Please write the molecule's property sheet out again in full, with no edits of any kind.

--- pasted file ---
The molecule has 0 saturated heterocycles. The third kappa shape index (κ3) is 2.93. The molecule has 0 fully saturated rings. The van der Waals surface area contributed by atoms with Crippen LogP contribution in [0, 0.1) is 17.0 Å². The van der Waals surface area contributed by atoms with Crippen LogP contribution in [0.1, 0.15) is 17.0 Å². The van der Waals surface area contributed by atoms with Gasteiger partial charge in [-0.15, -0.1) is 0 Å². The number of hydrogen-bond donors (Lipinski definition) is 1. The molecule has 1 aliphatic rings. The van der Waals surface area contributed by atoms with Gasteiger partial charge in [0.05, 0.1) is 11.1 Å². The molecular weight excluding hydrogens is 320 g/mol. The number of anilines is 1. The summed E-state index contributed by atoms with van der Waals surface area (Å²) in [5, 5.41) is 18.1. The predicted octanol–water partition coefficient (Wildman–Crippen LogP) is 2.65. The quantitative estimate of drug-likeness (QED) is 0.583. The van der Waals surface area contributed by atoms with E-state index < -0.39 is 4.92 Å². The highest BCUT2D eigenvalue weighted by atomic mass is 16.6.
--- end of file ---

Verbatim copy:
The molecule has 0 saturated heterocycles. The third kappa shape index (κ3) is 2.93. The molecule has 0 fully saturated rings. The van der Waals surface area contributed by atoms with Crippen LogP contribution in [0, 0.1) is 17.0 Å². The van der Waals surface area contributed by atoms with Crippen LogP contribution in [0.1, 0.15) is 17.0 Å². The van der Waals surface area contributed by atoms with Gasteiger partial charge in [-0.15, -0.1) is 0 Å². The number of hydrogen-bond donors (Lipinski definition) is 1. The molecule has 1 aliphatic rings. The van der Waals surface area contributed by atoms with Gasteiger partial charge in [0.05, 0.1) is 11.1 Å². The molecular weight excluding hydrogens is 320 g/mol. The number of anilines is 1. The summed E-state index contributed by atoms with van der Waals surface area (Å²) in [5, 5.41) is 18.1. The predicted octanol–water partition coefficient (Wildman–Crippen LogP) is 2.65. The quantitative estimate of drug-likeness (QED) is 0.583. The van der Waals surface area contributed by atoms with E-state index < -0.39 is 4.92 Å². The highest BCUT2D eigenvalue weighted by atomic mass is 16.6.